Friday, June 22, 2007

More On Bone Rhythms and Pain

I've been practicing these a lot this week with my Back Squat. After straining my right psoas last week on a 2-Hand Anyhow, the squats were a little rough earlier in the week--couldn't find a comfortable position. I should've stopped, but I didn't--Franz called it like he saw it: I'm an addict.

Here's the coolest thing about the Bone Rhythm (BR) work: when you get it right, movements are literally effortless. I performed approximately 12 sets of 2 yesterday just before my MRI (gotta get that knee really pissed off so it shows up real good on the film...) with only 105kg. There were only 2 reps that created any discomfort in my knee. The bar felt like a broomstick on my back. The only frustrating thing is that my squat technique has changed due to the BR work so it feels like I'm literally staring at the floor between my feet when I'm in the bottom--but the cool thing is I'm no longer visually dependent--my eyes aren't in a fixed position during the squat--they move with the body. Another cool thing about the BR work is that it's designed to fully stimulate the joint mechanorecpetors thereby increasing proprioception (By the way, this does mean you can train and improve your balance without even standing on a wobbly board.) and therefore motor control and therefore, strength.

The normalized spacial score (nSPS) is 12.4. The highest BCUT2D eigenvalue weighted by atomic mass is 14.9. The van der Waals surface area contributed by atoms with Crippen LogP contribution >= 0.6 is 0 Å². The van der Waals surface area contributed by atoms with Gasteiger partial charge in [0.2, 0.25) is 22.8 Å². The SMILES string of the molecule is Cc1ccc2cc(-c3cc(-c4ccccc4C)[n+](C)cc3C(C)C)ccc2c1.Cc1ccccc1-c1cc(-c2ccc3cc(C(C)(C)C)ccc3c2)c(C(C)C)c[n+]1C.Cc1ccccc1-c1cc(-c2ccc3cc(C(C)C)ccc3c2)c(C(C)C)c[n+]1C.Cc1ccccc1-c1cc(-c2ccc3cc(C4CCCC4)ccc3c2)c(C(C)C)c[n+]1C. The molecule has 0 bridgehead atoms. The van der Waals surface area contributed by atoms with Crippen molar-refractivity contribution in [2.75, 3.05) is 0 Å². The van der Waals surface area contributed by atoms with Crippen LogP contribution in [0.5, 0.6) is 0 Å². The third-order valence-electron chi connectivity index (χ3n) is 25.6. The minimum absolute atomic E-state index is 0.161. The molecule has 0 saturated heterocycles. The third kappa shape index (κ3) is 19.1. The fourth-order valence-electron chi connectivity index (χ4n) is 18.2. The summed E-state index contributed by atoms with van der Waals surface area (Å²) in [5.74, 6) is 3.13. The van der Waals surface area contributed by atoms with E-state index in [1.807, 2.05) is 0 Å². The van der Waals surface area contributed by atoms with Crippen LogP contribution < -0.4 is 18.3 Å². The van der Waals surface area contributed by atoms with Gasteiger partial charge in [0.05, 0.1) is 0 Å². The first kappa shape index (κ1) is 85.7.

Back to the strained psoas: It didn't go away on it's own and I didn't know which tools to use in my Z toolbox to fix it, so I broke down and "cheated" and went to the chiro for some ART. I used to be addicted to that stuff. Good guy the chiro and he means well. He treated my multifidus and psoas and "adjusted" my right SI which he said was stuck. It wasn't. When he adjusted me, the adjustment was actually around L2-L3. Anyway, pain never really went away. I got ahold of Dr. Cobb who suggested some ideas, and of course, they worked. Why didn't the ART work? Cause it was painful--it was nocioceptive stimuli. How much sense does it make to put the body in more pain to get it out of pain? Huh?

Here's another thing regarding many of our "treatments:" They don't work right away and they take several sessions or more. Why?

Why is it so difficult for many/most of my colleagues to believe that Z works instantly/instantaneously? Because nothing else does so we're conditioned to believe that Z falls into the "If it's too good to be true..." category.

But here's the thing: Z is just a tool to ask the body the right question so you can give it the right answer. It uses the body's own inherent wisdom it was created with to get it out of pain and into high level performance.

Brad Nelson writes about a similar experience in his blog. Here's the link below:

They are very similar to my own personal experience with Z-Health.

I've said this before many times and I'll continue to shout it from the rooftops:

Z-Health is "it."

It's the "thing" we've all been looking for.

It delivers what every other system promises but fails to deliver (with the exception of the RKC).

Z always works. Always. It just may not work in the manner you intended it, which simply means you didn't know what question to ask the body or misinterpreted and answer it gave you previously.

Z just builds upon itself allowing the body to recapture the maliability and plasticity it had when you were two years old. Imagine moving like that only better. That's what Z does for the body.